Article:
If Ripper Street and Copper had a magical baby, this is pretty much what you’d get. For me, however, the poor child took on the worse qualities of both parents. A shame as it had the potential to tackle the current issues of immigration and xenophobia sweeping a good part of the globe.
In the end, Carnival Row is a marginally thought-through bit of genre, full of strife and demons (personal as well as real). It is a by-the-numbers fantasy with few surprises and cliche characters; the pacing commensurate with its genre, which is to say: slow.
The show isn’t helped by its female lead in Cara Delevingne (Tulip Fever), who has the look of a Fae, but the emotional credibility of cardboard. Despite Orlando Bloom’s (S.M.A.R.T. Chase) backing her, and with some interesting tension between them, she just never became real for me. Even the host of solid supporting actors are generally forced into tiny boxes of behavior, by script and directing, that does little to show off their talents.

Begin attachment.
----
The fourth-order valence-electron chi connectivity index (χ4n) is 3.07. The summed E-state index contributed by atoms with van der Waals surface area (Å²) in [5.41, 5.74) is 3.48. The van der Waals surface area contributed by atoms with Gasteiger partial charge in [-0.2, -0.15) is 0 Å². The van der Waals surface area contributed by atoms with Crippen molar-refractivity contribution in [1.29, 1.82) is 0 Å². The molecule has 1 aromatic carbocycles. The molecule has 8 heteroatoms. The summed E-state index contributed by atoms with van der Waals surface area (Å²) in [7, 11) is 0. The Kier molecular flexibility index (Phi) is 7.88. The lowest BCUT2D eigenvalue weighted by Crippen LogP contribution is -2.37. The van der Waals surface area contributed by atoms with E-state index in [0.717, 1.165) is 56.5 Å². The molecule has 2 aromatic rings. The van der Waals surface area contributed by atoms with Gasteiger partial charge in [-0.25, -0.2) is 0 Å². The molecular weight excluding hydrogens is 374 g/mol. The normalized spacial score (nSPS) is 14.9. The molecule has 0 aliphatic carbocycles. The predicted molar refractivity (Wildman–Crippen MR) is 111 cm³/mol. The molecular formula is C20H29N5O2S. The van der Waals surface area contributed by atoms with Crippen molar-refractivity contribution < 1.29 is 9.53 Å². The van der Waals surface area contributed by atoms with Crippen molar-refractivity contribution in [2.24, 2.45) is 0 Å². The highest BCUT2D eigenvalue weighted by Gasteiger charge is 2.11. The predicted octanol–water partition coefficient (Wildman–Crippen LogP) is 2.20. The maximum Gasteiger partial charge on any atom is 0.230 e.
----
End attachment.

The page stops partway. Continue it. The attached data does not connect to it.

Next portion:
Ultimately, I’m still not sure if I enjoyed this first season or not. It is clear that the it was built around the first episode and final moments in the last…with a whole bunch of stretched out filler in-between. It is, in fact, more of a prologue or setup for a story to come. You may find it more engaging than I did, but despite the grand production values, I found myself frustrated far too often to settle into the tale and become a fan.